@article {MATHEDUC.06520645,
author = {Davis, Marsha},
title = {Modeling with sequences.},
year = {2015},
journal = {Consortium},
volume = {108},
issn = {0889-5392},
pages = {17 p., pull-out section},
publisher = {COMAP (Consortium for Mathematics and Its Applications), Bedford, MA},
abstract = {From the text: In Activity 1, students use two types of sequences to model population growth over time. The assumption that population grows by a constant amount each year leads to an arithmetic-sequence. A more realistic assumption that population grows by a constant annual percentage leads to a geometric sequence. The context in Activity 2 is credit-card debt. In the first scenario, no interest is charged and the \$ 200 payments lead to debt balances that form an arithmetic sequence. In the second scenario, interest is charged on the balance. In this case, the debt balances form a mixed sequence (a combination of arithmetic and geometric sequences). In Activity 3, students work with sequences that describe the rows of Pascal's triangle. A search for efficient formulas to calculate various terms in Pascal's triangle leads to several of Pascal's identities, which appear in his ``Treatise on the Arithmetical Triangle". Finally, the connection is made between the terms in the $n$th row of Pascal's triangle and combinations ``$n$ choose $k$" for $k=0$,\dots $n$. Then, students use the rows of Pascal's triangle to construct probability models for the number of heads in $n$ flips of a coin.},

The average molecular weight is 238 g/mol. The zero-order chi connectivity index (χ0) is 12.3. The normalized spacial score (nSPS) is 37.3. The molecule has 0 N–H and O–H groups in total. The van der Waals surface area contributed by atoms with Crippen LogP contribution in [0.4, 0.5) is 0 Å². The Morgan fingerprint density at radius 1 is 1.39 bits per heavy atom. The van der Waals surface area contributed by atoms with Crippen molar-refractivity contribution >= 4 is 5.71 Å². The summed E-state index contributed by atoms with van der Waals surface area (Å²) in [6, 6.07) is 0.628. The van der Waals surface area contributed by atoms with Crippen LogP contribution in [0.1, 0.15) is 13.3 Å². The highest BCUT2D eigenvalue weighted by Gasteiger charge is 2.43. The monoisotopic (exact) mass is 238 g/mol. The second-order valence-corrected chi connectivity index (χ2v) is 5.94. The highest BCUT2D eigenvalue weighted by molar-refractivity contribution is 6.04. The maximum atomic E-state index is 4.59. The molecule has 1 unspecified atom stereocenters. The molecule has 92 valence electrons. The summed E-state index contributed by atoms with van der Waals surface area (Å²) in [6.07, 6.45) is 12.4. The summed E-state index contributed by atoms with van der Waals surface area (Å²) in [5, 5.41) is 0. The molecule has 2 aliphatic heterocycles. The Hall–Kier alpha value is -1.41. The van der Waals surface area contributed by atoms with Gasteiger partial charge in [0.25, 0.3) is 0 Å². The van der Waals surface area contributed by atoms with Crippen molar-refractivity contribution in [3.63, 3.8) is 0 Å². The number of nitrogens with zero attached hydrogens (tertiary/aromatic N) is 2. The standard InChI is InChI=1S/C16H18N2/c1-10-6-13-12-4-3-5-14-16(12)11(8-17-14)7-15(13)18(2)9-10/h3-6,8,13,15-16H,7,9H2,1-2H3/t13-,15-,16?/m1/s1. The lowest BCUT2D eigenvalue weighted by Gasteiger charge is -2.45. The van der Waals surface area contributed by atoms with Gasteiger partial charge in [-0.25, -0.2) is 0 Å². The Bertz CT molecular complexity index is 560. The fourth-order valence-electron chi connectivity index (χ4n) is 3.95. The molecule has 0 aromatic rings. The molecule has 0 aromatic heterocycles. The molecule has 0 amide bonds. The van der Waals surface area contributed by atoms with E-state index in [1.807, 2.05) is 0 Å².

msc2010 = {D80xx (I30xx K20xx M10xx)},
identifier = {2016a.00420},
}